BOSTON Carl Sciortino is hoping history repeats itself.
It was an imaginative TV ad aired nearly 40 years ago that helped vault a young, virtually unknown state representative out of a crowded pack and into Congress.
That young legislator was Edward Markey.
Sciortino is banking on his own clever ad doing for him what Markey’s ad did for the now-U.S. senator back in 1976. The parallels are similar.
Just like this year, in 1976 there was a rare vacancy for what was then called the 7th Congressional District. Democratic U.S. Rep. Torbert Macdonald had died while in office, after serving in Congress for 21 years. A dozen candidates got themselves on the ballot, including the 29-year-old Markey.
Markey was a back-bencher in the Massachusetts Legislature when he threw his hat into the contest to succeed Macdonald. Not only was he young, he was also relatively inexperienced, having served in the Legislature for only three-and-a-half years.
But during those years, Markey managed to tick off the then-House Speaker Tom McGee, a gruff ex-Marine from Lynn. McGee tried to punish the upstart Markey by stripping him of his committee assignments and moving his desk out into the hall in the bowels of the State House. That punishment was probably the best thing that happened to Markey’s political ambitions, and set the stage for the TV ad that got him notice — and votes.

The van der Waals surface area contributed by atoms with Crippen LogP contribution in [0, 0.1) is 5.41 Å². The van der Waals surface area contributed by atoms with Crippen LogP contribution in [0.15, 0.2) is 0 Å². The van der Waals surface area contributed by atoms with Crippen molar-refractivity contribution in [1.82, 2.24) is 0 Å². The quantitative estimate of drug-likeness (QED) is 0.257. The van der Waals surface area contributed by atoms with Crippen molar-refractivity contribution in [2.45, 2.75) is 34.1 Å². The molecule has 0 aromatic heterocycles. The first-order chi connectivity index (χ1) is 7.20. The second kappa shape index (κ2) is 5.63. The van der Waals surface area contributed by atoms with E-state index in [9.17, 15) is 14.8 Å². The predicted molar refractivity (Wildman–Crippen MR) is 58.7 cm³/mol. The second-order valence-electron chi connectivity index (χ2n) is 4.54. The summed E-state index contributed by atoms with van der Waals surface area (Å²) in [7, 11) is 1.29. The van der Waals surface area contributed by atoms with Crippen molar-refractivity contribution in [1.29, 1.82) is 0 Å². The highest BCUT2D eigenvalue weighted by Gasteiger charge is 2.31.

According to a Nov. 22, 1976, article in The Harvard Crimson:
Markey’s one television commercial opened with a narration of the desk-in-the-hall scene along with a shot of Markey standing in front of a desk placed incongruously in a State House corridor. At the end of the spot, Markey folded his arms across his chest, looking stern and tough. “They may tell me where to sit,” he said, “but nobody tells me where to stand.
Fast forward to 2013. There’s another congressional vacancy because of Markey’s election to the U.S. Senate, and another crowded field of candidates vying for the opening.
The race has been relatively low-key, with the field made up predominantly of similar progressive Democratic candidates. But Sciortino, a five-term state representative from Medford, has been able to get a lot of national attention with his ad featuring the openly gay Sciortino appearing with his admitted Tea Party dad. The younger Sciortino trumpets his liberal bona fides, while the elder Sciortino rolls his eyes and plants his face in his hands.
Political observers say the Sciortino ad is one of the best political advertisements in years.
Whether Sciortino’s ad is enough to put him over the top remains to be seen. It could bring him some financial support, enabling him to get the spot off the Internet and on commercial TV closer to the Oct. 15 primary.
And he’s not the only candidate in the race to give a parent some on-camera facetime. State Sen. Katherine Clark offered up a more-traditional spot featuring her mother.